It took years of planning and strong execution to save the state’s eighth seat in Congress.

Minnesota has successfully hung onto all eight of its congressional seats, thanks to a top-in-the-nation turnout for the most recent U.S. census, the decennial count of the nation’s population.

That it did so was no fluke, but the result of years of work, planning, preparation and then execution under the most difficult circumstances imaginable. Minnesota had been in serious danger of losing a congressional seat, until a broad coalition of foundations, community groups, tribal nations, corporations and strong partnership with the state demographer’s office went to work, starting as far back as 2015.

In the end, Minnesota won out by a mere 89 people, claiming the 435th seat in Congress over New York. “If New York had counted 90 more people, that would have been it,” said Bob Tracy, formerly of the Minnesota Council on Foundations. Tracy, who helped lead that census work, told an editorial writer, “I’ve had a pretty damn big smile on my face all day.”

And while political representation is important, more than a seat was at stake. Tracy estimates that each additional Minnesotan counted represented nearly $2,000 more in federal funds per person per year tied to the census. “A lot of people didn’t fully appreciate how information from the census affected investment in their community, that it meant money for parks and schools and services,” he said.

State Demographer Susan Brower said earlier that had Minnesota lost a seat, each of the remaining seven districts would have had to grow by 102,000 people, forcing districts in Greater Minnesota to take in even more geographical territory. “Our great self-response rate gave Minnesota an edge over other states that didn’t respond so thoroughly,” she said.

States that lost representation in Congress included some far larger than Minnesota. In addition to New York, they included California, Illinois, Michigan, Ohio, Pennsylvania and West Virginia.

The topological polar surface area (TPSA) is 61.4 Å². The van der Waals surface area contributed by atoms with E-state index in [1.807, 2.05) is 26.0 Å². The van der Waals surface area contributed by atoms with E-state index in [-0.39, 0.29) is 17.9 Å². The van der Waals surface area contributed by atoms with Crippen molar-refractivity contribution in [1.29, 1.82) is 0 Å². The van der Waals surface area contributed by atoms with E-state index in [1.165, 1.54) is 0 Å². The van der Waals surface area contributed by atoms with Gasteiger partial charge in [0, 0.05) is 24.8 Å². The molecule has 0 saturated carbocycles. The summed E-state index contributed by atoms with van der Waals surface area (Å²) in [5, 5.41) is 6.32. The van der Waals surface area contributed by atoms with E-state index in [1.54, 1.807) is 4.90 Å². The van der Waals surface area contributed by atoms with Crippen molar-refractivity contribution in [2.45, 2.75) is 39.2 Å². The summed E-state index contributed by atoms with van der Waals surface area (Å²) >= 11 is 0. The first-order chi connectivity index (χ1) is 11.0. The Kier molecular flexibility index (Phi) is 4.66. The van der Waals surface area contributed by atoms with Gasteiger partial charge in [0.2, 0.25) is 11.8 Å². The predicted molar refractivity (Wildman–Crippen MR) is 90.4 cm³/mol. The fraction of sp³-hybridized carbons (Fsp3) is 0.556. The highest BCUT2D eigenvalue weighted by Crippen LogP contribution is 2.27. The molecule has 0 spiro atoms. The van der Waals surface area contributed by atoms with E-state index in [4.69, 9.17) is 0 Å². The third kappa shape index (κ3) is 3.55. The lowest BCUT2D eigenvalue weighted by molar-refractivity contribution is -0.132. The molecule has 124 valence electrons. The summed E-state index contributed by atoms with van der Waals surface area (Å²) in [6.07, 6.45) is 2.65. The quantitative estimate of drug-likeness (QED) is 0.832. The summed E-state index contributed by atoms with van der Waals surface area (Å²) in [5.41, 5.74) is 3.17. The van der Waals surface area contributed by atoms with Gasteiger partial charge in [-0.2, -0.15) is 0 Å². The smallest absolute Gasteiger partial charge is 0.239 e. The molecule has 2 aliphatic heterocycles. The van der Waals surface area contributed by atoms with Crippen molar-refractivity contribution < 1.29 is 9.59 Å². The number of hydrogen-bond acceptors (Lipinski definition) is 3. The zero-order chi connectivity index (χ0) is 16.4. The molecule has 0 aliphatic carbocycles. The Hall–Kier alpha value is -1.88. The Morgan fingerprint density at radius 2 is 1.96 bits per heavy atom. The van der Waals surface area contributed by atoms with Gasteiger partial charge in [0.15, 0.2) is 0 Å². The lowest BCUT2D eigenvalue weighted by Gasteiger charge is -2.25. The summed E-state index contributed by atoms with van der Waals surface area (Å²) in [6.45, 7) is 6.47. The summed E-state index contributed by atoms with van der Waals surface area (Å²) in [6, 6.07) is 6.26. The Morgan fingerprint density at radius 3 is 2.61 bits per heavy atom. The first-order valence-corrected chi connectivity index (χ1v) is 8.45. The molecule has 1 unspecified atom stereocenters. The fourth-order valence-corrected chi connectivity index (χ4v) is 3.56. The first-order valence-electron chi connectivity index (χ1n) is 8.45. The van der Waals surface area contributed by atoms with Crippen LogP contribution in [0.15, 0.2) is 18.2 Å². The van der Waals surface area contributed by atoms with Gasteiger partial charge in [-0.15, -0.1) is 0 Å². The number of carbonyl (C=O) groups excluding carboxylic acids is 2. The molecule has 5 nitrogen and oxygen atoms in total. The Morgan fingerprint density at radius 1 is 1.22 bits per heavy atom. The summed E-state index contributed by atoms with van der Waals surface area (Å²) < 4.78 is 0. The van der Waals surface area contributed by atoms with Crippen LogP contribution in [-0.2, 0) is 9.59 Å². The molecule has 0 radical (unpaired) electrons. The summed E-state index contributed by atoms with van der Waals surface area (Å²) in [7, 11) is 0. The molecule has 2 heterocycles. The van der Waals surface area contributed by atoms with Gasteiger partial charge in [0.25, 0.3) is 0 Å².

Tracy credited ground operations that relied on trusted members in historically undercounted areas, including immigrant communities, far-flung rural areas, and minority communities. “From the start we brought to the table the notion that to get the best count possible, we had to build inclusion and equity, really engaging a whole new set of partners, a whole new population of Minnesotans,” he said. “One of the first things those communities said was that they weren’t hard to count, it was just that no one let them do it the way it needed to be done.” The job was made immeasurably harder by the global pandemic and the fight by the Trump administration to institute a citizenship question, which ultimately failed.

And that network, now in place, will pay dividends far beyond the census, the political representation and even federal funds. Those collaborations were also mobilized to increase voter turnout and are being tapped to begin the work on the 2030 census.

When it comes to civic engagement, Minnesotans are accustomed to leading, as proven by top voter turnout. Now it applies to the census as well, with tangible benefits.

Well done, Minnesota.


— Minneapolis Star Tribune, April 27

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